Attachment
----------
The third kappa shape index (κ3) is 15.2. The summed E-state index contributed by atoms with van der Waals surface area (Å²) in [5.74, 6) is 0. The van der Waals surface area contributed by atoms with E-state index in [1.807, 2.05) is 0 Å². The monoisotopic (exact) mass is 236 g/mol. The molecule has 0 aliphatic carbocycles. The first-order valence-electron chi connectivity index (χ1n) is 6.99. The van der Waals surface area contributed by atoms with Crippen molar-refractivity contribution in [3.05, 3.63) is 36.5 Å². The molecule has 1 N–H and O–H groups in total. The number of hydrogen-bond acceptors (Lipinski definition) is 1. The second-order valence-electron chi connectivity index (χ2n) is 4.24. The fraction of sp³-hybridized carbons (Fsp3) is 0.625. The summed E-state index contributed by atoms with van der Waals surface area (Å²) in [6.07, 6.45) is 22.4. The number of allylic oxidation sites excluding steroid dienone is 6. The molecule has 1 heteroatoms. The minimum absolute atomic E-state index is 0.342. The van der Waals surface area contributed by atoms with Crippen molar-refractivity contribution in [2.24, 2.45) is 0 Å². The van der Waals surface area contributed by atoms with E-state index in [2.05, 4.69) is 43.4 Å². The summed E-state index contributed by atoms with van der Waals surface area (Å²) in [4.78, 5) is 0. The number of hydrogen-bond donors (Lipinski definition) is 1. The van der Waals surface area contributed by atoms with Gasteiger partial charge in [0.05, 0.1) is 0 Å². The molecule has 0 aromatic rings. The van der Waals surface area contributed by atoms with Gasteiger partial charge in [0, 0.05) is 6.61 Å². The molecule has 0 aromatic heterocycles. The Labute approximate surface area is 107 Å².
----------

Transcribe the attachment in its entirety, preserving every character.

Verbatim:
The third kappa shape index (κ3) is 15.2. The summed E-state index contributed by atoms with van der Waals surface area (Å²) in [5.74, 6) is 0. The van der Waals surface area contributed by atoms with E-state index in [1.807, 2.05) is 0 Å². The monoisotopic (exact) mass is 236 g/mol. The molecule has 0 aliphatic carbocycles. The first-order valence-electron chi connectivity index (χ1n) is 6.99. The van der Waals surface area contributed by atoms with Crippen molar-refractivity contribution in [3.05, 3.63) is 36.5 Å². The molecule has 1 N–H and O–H groups in total. The number of hydrogen-bond acceptors (Lipinski definition) is 1. The second-order valence-electron chi connectivity index (χ2n) is 4.24. The fraction of sp³-hybridized carbons (Fsp3) is 0.625. The summed E-state index contributed by atoms with van der Waals surface area (Å²) in [6.07, 6.45) is 22.4. The number of allylic oxidation sites excluding steroid dienone is 6. The molecule has 1 heteroatoms. The minimum absolute atomic E-state index is 0.342. The van der Waals surface area contributed by atoms with Crippen molar-refractivity contribution in [2.24, 2.45) is 0 Å². The van der Waals surface area contributed by atoms with E-state index in [2.05, 4.69) is 43.4 Å². The summed E-state index contributed by atoms with van der Waals surface area (Å²) in [4.78, 5) is 0. The number of hydrogen-bond donors (Lipinski definition) is 1. The van der Waals surface area contributed by atoms with Gasteiger partial charge in [0.05, 0.1) is 0 Å². The molecule has 0 aromatic rings. The van der Waals surface area contributed by atoms with Gasteiger partial charge in [0, 0.05) is 6.61 Å². The molecule has 0 aromatic heterocycles. The Labute approximate surface area is 107 Å².